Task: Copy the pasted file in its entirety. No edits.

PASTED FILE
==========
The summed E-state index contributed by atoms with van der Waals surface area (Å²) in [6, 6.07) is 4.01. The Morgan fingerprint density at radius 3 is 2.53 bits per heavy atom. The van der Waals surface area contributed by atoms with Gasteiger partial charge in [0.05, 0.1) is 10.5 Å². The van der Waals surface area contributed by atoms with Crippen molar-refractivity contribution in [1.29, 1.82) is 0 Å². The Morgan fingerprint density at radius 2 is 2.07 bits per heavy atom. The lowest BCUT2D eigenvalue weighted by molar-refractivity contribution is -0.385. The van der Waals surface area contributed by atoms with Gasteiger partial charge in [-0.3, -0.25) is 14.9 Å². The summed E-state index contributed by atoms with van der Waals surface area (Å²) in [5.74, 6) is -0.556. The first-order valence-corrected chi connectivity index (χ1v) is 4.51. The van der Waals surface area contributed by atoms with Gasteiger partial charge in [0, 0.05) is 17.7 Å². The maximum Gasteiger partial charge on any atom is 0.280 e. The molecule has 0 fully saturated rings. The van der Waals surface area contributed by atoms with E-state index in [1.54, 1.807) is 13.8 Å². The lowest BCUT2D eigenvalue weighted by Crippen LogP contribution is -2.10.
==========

The summed E-state index contributed by atoms with van der Waals surface area (Å²) in [6, 6.07) is 4.01. The Morgan fingerprint density at radius 3 is 2.53 bits per heavy atom. The van der Waals surface area contributed by atoms with Gasteiger partial charge in [0.05, 0.1) is 10.5 Å². The van der Waals surface area contributed by atoms with Crippen molar-refractivity contribution in [1.29, 1.82) is 0 Å². The Morgan fingerprint density at radius 2 is 2.07 bits per heavy atom. The lowest BCUT2D eigenvalue weighted by molar-refractivity contribution is -0.385. The van der Waals surface area contributed by atoms with Gasteiger partial charge in [-0.3, -0.25) is 14.9 Å². The summed E-state index contributed by atoms with van der Waals surface area (Å²) in [5.74, 6) is -0.556. The first-order valence-corrected chi connectivity index (χ1v) is 4.51. The van der Waals surface area contributed by atoms with Gasteiger partial charge in [0, 0.05) is 17.7 Å². The maximum Gasteiger partial charge on any atom is 0.280 e. The molecule has 0 fully saturated rings. The van der Waals surface area contributed by atoms with E-state index in [1.54, 1.807) is 13.8 Å². The lowest BCUT2D eigenvalue weighted by Crippen LogP contribution is -2.10.